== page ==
When Casamir finally made it to the Doomsday Door, he immediately recognized it for what it was and insisted it be sealed. The party wholeheartedly agreed, and after some time spent trying to remember the appropriate Groetan ritual, they inserted two keys into the locks, turned them seven times clockwise simultaneously, and the task was done. Theodora’s conversation with Casamir, however, was not.
“Why would you build an abbey on top of something like this?” she demanded.
“Well … just … they … so … I wasn’t here when they built it! But you’re right. Maybe we should build a new abbey. I hear there’s this spot that used to be an ancient burial ground …”
“No.” Theodora commanded.
In the end, Casamir decided to rebuild the abbey, with himself as the new head abbot, at which Zelcor nodded knowingly. Of the other two surviving priests, Gein Kafog agreed to stay on once he’d recovered, but Nildus Thilano demurred. His faith had been wavering before the attack, and the carnage had tipped him over the edge. He gave his scrolls to the party and walked away, never to serve any god again.
Of the summoned creatures, the Planar Binding holding the vrock in place soon ran out, and it returned to the terrible abyss from whence it came. Theodora knew that the Charm Monster spell on her pet hill giant would soon run out as well, and debated the best course of action. Killing it would be safest, but she couldn’t quite bring herself to harm something that had fought so enthusiastically by her side, even if it had only done so under magical “encouragement”. In the end she told it to go north of the abbey to find its kin, knowing it would be far gone by the time the spell expired.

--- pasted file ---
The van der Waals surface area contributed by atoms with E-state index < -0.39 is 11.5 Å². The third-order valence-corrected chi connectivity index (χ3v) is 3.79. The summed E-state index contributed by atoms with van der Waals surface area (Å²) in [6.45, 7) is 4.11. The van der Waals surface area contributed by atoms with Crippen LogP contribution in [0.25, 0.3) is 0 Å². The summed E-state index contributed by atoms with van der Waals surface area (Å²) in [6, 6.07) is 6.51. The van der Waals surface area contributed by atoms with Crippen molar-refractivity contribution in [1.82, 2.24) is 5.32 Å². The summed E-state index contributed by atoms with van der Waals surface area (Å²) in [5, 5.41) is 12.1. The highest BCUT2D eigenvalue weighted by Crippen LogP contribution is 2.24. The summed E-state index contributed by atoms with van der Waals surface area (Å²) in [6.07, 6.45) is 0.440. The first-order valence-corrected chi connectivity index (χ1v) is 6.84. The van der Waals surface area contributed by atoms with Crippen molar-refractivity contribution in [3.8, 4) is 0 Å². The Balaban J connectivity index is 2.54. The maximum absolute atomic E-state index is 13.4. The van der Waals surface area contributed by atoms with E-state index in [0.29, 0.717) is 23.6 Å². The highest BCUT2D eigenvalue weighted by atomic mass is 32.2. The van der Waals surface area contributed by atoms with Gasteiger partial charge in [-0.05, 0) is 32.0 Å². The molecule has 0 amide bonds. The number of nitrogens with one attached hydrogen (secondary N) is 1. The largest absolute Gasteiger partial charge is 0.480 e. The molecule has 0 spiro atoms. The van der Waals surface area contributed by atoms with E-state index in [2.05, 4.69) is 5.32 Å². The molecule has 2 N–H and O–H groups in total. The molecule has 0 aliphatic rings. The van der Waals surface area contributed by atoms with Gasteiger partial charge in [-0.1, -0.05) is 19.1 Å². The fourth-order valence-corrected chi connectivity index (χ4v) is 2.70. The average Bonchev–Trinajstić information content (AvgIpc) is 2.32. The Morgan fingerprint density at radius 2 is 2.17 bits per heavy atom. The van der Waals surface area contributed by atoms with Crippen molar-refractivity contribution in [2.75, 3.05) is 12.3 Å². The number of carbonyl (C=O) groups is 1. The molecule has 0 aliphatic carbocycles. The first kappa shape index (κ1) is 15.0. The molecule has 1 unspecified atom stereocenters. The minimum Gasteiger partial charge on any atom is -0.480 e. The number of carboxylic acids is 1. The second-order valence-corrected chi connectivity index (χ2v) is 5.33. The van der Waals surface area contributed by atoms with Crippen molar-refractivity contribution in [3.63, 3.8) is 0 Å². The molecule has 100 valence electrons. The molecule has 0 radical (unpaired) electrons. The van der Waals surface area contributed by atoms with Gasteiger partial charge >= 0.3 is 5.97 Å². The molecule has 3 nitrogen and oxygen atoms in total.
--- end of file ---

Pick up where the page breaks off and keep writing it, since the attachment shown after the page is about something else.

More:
“Don’t destroy more than one or two villages!” Scratchy admonished as it walked away. Uncharacteristically for a giant, it gave a friendly wave goodbye.
There was, of course, looting of what remained underground. Near where the mummies had been the party found a room that had apparently been used for preparing the dead for mummification. Curiously, some of the tools had been modified in a way that suggested they were intended to be used on oneself. Since the process of mummification involved removing the brain, the details of that procedure were unclear, at best.
They also found a room protected by a Doomsday Lock that contained five urns, each containing a magical item, but also a foul crust caking its interior. At first the party was gladdened by the discovery, but further investigation revealed that all the items were cursed, harming instead of helping their users. The crust, it turned out, was residue left over from the evaporation of water from the River Styx, and it had forever tainted the magic of the items in the urns.
Then there was the matter of Ardathanatus’ equipment. His armor was excellent, as was his magical halberd and various other items he had worn to boost his strength and wisdom, but it was not what the party had come for. That they found by rummaging through his belt pouch, from which Scratchy pulled a triangular piece of shimmering green metal: The Shard of Envy. They placed the requisite ioun stone in its slot, and then collectively decided Helanda should carry it. She wiped a tear from her eye upon realizing this meant she was a “real” member of the party, not just a hired mercenary, and then she held her new shard aloft and concentrated on the next one. She had a vision of rushing over great distances, finally stopping somewhere above a blasted plain. Just in front of her she saw a pinnacle of green stone, but she did not recognize it. She turned to Theodora, and then to the others in turn, but nobody knew.
“But you know who has lots of maps and an extensive library?” said Koriah, “Sheila Heidmarch, back at the Pathfinder Society lodge in Magnimar.”
And travel plans were made.